Join Jim Kardach, a Principal Engineer in the Platform Architecture Division of Intel's Mobile Products Group, who will present the details of Intel's latest mobile platform and the technology behind it. Jim will also review some of Intel's future mobile platform concepts that demonstrate how this technology can be used to create innovative pervasive computing solutions.


Panel

Panel Title: "Pervasive Infrastructure Deployment: Practical or Pipedream?"

While researchers have focused on the individual technology-enablers of pervasive computing (hardware components such as location beacons and software components such as distributed databases or context-inference engines), there is very little evidence of how practically deployable such technology components will be. Indeed, a comparison with the evolution of the Internet reveals a combination of technical and non-technical issues that providers of pervasive solutions must consider while evaluating deployment feasibility. This panelist will discuss challenges/successes in deploying pervasive solutions in corporate, home, specialized (hospital, hotel etc.) environments, including areas such as:
a)
Technology barriers-cost, form factor vs. cost, sophistication vs. energy requirements (e.g., should sensors work in both lighted and in darkness), appropriateness of IP layer abstractions.
b) Aesthetic/Social barriers: deployment of devices in homes, sensors on individuals, privacy concerns and fears.
c) Regulatory Issues: mobile computing scenarios (such as driver distraction), power limits in RF bands, permissibility in hospitals, airports, building codes etc.
d) Business Process Adoption: Unreliability of pervasive data sources, and the resulting implications on cost-effectiveness, the catastrophic impact of pervasive network failures.

Panel Chair : Archan Misra, IBM

Panelists (confirmed):
George Brody, Co-Founder and Executive Vice-President, GlobeRanger Corp.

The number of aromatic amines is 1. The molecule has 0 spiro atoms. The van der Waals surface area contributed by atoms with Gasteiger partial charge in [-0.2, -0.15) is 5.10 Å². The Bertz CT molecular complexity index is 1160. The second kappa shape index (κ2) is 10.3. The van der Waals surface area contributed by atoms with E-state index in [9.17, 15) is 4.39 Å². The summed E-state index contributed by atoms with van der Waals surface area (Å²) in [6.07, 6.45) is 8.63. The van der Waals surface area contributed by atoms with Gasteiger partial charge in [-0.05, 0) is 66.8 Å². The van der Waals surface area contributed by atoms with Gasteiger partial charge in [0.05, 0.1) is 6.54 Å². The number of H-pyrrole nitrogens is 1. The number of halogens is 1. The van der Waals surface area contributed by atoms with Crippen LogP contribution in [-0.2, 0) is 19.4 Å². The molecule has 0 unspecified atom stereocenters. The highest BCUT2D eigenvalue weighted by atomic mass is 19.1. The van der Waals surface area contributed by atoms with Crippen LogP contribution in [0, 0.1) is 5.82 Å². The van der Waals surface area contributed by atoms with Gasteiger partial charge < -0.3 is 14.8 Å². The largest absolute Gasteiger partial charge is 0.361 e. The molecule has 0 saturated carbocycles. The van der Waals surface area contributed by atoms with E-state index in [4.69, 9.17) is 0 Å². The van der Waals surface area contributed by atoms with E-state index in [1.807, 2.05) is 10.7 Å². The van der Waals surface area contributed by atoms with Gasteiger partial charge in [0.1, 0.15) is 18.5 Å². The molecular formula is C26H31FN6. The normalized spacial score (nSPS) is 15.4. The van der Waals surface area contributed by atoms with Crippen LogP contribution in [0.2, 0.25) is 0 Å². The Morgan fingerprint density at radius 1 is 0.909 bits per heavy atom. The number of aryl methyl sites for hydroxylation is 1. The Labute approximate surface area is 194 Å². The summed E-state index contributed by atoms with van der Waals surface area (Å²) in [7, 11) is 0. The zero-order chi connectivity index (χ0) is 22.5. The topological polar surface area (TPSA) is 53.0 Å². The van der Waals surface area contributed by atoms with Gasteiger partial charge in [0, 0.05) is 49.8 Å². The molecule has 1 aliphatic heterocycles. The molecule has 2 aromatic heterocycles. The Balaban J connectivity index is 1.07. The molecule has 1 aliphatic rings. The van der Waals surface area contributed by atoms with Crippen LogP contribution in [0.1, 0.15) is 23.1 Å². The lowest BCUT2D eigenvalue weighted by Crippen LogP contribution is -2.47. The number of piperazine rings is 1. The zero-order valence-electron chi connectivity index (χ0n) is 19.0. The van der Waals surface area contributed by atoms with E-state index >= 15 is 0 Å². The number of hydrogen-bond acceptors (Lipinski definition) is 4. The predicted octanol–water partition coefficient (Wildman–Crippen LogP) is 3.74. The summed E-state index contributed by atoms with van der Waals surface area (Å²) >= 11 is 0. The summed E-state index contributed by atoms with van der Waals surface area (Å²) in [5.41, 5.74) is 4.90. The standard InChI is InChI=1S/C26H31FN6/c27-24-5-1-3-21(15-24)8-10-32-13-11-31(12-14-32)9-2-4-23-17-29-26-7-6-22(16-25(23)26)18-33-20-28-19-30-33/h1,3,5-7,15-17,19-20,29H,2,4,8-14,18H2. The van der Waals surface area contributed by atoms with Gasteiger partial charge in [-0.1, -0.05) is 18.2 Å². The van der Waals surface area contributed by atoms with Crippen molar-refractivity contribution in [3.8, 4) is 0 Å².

Enrico Gregori, Research Director, Center for National Research, Italy
Klara Nahrstedt, Professor, Department of Computer Science, University of Illinois at Urbana-Champaign
Frank Trovato, World Wide Solutions Executive, IBM Global Services
Chistian Becker, University of Stuttgart, Germany


Demonstrations

1. "An infrastructure for providing speech interaction with electronic devices in enclosed environments", R. Goldman, Laboratory for Interactive Systems Design
2. "NexusScout and the Nexus Platform: Supporting Context-aware Applications through Spatial World Models", M. Bauer, D. Nicklas, T. Drosdol, D. Dudkowski, F. Duerr, M. Grossmann, T. Schwarz University of Stuttgart
3. "The Chatty Environment", Vlad Coroama and Felix Rothenbacher ETH Zurich
4. "Symbiotic Displays: Combining Multiple Displays to Enhance User Experience", C. Pinhanez, C. Narayanaswami, G. Pingali, M. Raghunath, S. Berger, R. Kjeldsen, A. Levas, M. Podlaseck, N. Sukaviriya IBM Research, T.J. Watson

5. "Web Services on Mobile Devices", S. Berger, S. McFaddin, C. Narayanaswami, M. Raghunath IBM Research

 

 

Sponsored by
IEEE Technical Committee on Computer Communications (TCCC) and Parallel Processing (TCPP)

Co-Sponsored by
IEEE Technical Committee on Distributed Processing (TCDP)